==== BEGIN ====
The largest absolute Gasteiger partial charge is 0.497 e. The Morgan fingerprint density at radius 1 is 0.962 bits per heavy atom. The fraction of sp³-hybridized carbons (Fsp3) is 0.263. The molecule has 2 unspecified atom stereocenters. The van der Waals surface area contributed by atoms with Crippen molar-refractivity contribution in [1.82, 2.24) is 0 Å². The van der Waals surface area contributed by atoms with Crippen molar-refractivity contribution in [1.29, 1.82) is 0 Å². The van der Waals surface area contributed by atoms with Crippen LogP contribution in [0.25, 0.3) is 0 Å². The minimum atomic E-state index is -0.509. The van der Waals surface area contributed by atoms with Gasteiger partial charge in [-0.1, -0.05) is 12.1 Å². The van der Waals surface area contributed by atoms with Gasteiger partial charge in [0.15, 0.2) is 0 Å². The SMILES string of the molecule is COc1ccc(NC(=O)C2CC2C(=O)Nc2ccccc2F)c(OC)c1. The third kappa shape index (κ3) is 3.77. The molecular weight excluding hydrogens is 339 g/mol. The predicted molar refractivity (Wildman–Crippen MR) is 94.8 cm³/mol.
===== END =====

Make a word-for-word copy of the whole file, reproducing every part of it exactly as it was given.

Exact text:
The largest absolute Gasteiger partial charge is 0.497 e. The Morgan fingerprint density at radius 1 is 0.962 bits per heavy atom. The fraction of sp³-hybridized carbons (Fsp3) is 0.263. The molecule has 2 unspecified atom stereocenters. The van der Waals surface area contributed by atoms with Crippen molar-refractivity contribution in [1.82, 2.24) is 0 Å². The van der Waals surface area contributed by atoms with Crippen molar-refractivity contribution in [1.29, 1.82) is 0 Å². The van der Waals surface area contributed by atoms with Crippen LogP contribution in [0.25, 0.3) is 0 Å². The minimum atomic E-state index is -0.509. The van der Waals surface area contributed by atoms with Gasteiger partial charge in [-0.1, -0.05) is 12.1 Å². The van der Waals surface area contributed by atoms with Gasteiger partial charge in [0.15, 0.2) is 0 Å². The SMILES string of the molecule is COc1ccc(NC(=O)C2CC2C(=O)Nc2ccccc2F)c(OC)c1. The third kappa shape index (κ3) is 3.77. The molecular weight excluding hydrogens is 339 g/mol. The predicted molar refractivity (Wildman–Crippen MR) is 94.8 cm³/mol.